So, who knew about Philip Green, then?
I don’t mean in the fashion world, where word must have spread fairly quickly of the Topshop mogul’s taste for what he calls “some banter” in the office and what others seem to have interpreted as something significantly more offensive. I mean in the world that gave Green the respectability and legitimacy he craved; the one that gave him a knighthood, got him invited to Downing Street, allowed him to become so much more than just another retailer.
It’s funny how quick some people have been to demand that Beyoncé (who had a clothing line in collaboration with Topshop) or Kate Moss (ditto) or Naomi Campbell should publicly account for any dealings with him, yet slower to ask what Tony Blair’s office might have heard on the grapevine before recommending him for a knighthood in 2006 for “services to the retail industry”, or what David Cameron knew in 2010 when he gave Green a job reviewing public spending and procurement.
There seems to be precious little honour, right now, for anyone involved in the celebration of Philip Green
And, while it’s absolutely fair enough to ask what the Tory peer and businesswoman Karren Brady (who chairs the parent company that owns Green’s high-street empire) knew about allegations of sexual harassment and racism – all of which Green strongly denies – it’s striking that attention focuses on Brady, rather than every other faceless male executive in the Arcadia group, some of whom were arguably closer to its day-to-day operations. Could it be that pictures of boring men in suits don’t leap out from a newspaper page like pictures of Beyoncé, Moss and Brady do? Shades of the Harvey Weinstein scandal, when every actress who’d ever had so much as a bit part in one of his films got asked about it live on camera, while the all-powerful studio bosses and executives inside Weinstein’s company (who, arguably, had more power to stop him) somehow didn’t become household names.
It’s possible, of course, that nobody in and around politics did hear anything untoward, beyond the well-known fact that he was famously sweary and overbearing. Maybe more serious allegations simply didn’t make it out of the building, as they have a habit of failing to do where the rich and powerful are involved.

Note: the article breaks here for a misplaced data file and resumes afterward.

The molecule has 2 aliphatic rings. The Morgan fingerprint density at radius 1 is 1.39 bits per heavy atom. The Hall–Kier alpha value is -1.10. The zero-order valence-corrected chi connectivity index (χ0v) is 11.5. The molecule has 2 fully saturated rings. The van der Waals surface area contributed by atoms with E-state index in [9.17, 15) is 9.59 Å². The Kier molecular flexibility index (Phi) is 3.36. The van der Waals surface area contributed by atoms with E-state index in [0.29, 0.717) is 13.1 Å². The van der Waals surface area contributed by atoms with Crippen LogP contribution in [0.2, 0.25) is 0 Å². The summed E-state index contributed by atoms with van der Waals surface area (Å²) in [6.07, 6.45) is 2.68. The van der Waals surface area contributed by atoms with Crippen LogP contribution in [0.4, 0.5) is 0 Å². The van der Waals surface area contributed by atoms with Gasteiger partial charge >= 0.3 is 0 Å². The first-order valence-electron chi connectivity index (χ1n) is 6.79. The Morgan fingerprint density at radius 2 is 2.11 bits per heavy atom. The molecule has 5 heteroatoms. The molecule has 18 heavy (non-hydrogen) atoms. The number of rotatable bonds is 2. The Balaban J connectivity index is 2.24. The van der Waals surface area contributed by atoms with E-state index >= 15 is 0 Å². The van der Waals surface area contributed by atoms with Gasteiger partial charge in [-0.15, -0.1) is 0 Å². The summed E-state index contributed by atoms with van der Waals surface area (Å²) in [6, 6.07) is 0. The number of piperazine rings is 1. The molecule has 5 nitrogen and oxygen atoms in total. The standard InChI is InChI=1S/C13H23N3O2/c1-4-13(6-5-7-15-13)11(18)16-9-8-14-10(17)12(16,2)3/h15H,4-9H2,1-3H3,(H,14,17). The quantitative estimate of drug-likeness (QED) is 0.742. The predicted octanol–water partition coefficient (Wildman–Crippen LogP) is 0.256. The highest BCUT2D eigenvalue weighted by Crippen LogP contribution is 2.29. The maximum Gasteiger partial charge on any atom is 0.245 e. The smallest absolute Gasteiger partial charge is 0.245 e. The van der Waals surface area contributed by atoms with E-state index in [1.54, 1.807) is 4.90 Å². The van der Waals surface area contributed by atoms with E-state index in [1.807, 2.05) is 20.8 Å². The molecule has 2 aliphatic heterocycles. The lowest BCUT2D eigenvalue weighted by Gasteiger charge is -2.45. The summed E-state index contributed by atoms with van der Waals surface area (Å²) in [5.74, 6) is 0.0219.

And, if that’s true, then arguably all the more reason for Theresa May's consultation on limiting the use of non-disclosure agreements (now commonly used in business to hush up internal complaints) to proceed rapidly into law. There are too many stories about them being used to cover everything, from conduct not befitting public life right up to criminal behaviour, including sexual assault.
But there are other possible explanations. Maybe the rumours of bullying behaviour were out there in the noughties, but discounted on the tacitly understood grounds that if you denied a knighthood to every alpha-male captain of industry who’d ever made a secretary cry, then there might not be many left to honour. Or perhaps, a decade ago, it just wasn’t the sort of thing honours committees looked for, when they were vetting nominees, because, to be blunt, it simply wasn’t considered important. You didn’t have to be a nice person, still less a role model, to become a knight of the realm. You just had to be phenomenally successful, give to charity and remain at least technically compliant with tax law (Green’s businesses are famously ultimately controlled by his wife, who lives in the tax haven of Monaco), while not getting involved in any obvious scandal that might embarrass the Queen.
In which case, the additional question Westminster should be asking itself is what kind of person we consider worth honouring, in 2018; how, even in the space of a decade, the idea of what’s acceptable in polite society might have changed and how far behaviour can be said to overshadow achievement. Because there seems to be precious little honour, right now, for anyone involved in the celebration of Philip Green.